Borland shook up the database market last week with the launch of the first product from its InterBase subsidiary. InterBase 5 is designed to fill a void in the database market in situations where a relational database is needed, but the application does not merit the expense of a dedicated database administrator (DBA). Borland claims that database management on InterBase is automatic, unlike Oracle, Sybase and Microsoft SQL Server products, which require a DBA to tune the software. "We are achieving close to zero administration (once the database application has been set up and tuned)," said Mike Tossy, director of marketing at Borland. Tossy pointed to several features in InterBase which help cut down administration tasks, including automatic recovery and automatic disk and memory allocation. With the emphasis on reduced administration, Tossy said InterBase will also be targeted at branch offices which do not normally employ DBAs. InterBase 5 will be available in the UK by mid-January on the Windows 95, NT, HP-UX and Solaris platforms. Borland said that versions for NetWare, SCO, AIX and Data General Unix will be available by late 1998. InterBase 5.0 Server for Windows NT with a five concurrent user licence will cost #515.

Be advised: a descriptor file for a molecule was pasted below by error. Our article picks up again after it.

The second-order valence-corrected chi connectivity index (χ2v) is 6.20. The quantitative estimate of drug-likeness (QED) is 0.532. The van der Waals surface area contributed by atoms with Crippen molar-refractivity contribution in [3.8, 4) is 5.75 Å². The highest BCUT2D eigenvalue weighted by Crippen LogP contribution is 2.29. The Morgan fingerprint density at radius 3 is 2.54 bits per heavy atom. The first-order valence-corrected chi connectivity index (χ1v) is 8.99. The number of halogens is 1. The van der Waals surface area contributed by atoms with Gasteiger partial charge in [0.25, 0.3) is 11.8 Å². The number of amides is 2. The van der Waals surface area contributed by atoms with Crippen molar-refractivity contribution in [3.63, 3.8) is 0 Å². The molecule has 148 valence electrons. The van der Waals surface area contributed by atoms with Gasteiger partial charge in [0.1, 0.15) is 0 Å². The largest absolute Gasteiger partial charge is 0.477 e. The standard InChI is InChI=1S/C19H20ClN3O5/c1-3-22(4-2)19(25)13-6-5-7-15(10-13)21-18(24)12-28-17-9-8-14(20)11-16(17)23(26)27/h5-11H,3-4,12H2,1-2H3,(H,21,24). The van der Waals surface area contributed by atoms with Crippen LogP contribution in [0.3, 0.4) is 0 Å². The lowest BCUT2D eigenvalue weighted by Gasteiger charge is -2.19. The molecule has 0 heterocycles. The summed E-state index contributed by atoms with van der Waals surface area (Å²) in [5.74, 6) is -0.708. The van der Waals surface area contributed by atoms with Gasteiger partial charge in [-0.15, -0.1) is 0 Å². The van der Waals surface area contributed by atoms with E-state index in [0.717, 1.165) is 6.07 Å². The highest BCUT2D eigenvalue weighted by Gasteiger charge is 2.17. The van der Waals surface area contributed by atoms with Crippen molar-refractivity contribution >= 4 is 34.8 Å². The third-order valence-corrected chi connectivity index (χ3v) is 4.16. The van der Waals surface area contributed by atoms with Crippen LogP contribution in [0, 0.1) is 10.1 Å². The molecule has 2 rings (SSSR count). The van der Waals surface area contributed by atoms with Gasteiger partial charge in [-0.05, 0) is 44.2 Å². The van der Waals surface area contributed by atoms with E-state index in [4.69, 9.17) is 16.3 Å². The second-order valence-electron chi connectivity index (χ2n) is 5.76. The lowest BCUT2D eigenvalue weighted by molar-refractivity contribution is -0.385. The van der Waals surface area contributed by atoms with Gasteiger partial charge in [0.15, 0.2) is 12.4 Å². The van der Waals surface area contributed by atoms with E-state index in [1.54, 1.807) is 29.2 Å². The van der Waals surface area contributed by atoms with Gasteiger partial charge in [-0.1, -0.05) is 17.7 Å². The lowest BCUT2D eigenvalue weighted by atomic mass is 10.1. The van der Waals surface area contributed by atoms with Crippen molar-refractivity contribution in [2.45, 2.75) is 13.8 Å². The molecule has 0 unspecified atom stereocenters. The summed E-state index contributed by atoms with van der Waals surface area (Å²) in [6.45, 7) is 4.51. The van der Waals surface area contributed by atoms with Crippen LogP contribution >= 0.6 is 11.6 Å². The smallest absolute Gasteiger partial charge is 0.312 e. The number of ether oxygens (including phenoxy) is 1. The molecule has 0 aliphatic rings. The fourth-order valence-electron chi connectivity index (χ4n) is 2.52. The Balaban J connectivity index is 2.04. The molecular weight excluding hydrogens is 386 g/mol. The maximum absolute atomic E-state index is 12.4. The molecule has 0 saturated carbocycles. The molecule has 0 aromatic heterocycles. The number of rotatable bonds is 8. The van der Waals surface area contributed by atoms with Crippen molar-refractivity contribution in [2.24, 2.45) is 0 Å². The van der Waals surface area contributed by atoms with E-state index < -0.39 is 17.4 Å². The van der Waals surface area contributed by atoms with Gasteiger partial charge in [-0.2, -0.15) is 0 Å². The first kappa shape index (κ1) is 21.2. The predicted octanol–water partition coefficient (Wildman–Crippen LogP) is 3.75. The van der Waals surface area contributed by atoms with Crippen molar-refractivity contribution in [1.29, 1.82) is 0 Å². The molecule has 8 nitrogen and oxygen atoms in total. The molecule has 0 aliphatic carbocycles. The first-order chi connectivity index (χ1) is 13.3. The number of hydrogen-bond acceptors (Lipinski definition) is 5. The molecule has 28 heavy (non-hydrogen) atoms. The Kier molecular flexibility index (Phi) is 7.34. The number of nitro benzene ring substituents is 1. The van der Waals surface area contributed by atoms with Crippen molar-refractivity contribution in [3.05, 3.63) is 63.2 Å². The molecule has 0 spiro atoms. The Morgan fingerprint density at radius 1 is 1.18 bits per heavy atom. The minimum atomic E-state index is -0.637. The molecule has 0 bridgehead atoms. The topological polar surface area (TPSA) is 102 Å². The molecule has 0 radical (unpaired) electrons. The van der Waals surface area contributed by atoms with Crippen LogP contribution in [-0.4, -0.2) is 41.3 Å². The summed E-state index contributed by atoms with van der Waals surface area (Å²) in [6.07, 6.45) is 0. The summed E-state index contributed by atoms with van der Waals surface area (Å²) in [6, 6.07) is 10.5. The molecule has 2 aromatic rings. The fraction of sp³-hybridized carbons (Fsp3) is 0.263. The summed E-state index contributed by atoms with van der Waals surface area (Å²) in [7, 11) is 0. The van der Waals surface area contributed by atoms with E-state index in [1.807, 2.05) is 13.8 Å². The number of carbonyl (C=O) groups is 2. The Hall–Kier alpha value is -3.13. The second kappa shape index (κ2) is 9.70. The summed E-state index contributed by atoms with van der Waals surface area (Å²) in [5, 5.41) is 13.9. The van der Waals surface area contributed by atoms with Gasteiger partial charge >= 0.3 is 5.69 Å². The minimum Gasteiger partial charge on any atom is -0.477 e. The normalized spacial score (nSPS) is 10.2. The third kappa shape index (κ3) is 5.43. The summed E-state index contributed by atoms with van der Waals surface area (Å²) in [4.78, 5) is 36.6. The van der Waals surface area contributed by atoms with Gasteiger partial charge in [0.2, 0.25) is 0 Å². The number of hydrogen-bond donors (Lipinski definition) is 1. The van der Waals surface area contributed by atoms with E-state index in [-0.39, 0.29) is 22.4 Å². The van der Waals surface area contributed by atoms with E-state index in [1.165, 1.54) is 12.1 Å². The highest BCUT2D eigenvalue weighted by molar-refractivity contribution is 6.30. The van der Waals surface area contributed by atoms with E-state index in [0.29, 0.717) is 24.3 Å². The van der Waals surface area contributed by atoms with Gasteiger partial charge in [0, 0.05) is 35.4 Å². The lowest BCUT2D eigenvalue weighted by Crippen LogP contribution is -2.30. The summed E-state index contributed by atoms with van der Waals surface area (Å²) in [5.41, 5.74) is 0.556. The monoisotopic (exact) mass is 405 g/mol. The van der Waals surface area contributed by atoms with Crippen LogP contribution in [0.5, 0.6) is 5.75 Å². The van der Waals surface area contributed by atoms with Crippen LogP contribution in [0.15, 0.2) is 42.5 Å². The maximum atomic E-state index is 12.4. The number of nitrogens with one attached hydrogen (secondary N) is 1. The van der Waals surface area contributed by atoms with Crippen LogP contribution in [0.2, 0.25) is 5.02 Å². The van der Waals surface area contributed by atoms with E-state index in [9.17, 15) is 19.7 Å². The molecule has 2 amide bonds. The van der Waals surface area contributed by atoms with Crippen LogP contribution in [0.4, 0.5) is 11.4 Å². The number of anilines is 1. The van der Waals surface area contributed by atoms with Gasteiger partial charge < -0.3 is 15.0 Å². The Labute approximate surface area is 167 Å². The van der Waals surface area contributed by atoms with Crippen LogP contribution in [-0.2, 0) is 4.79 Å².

New light-guiding nanoscale device can control and monitor a nanoparticle trapped in a laser beam with high sensitivity
Optical traps are scientific instruments in which a focused laser beam is used to exert an attractive or repulsive force on a microscopic object to hold it in place
Scientists estimate that the exoplanet has already lost up to 35 per cent of its mass over its lifetime
The observations were made using the Atacama Array in the Chilean desert
J1043+2408 was observed for more than 10 years, and its radio light curve exhibited a periodic signal repeating in about 563 days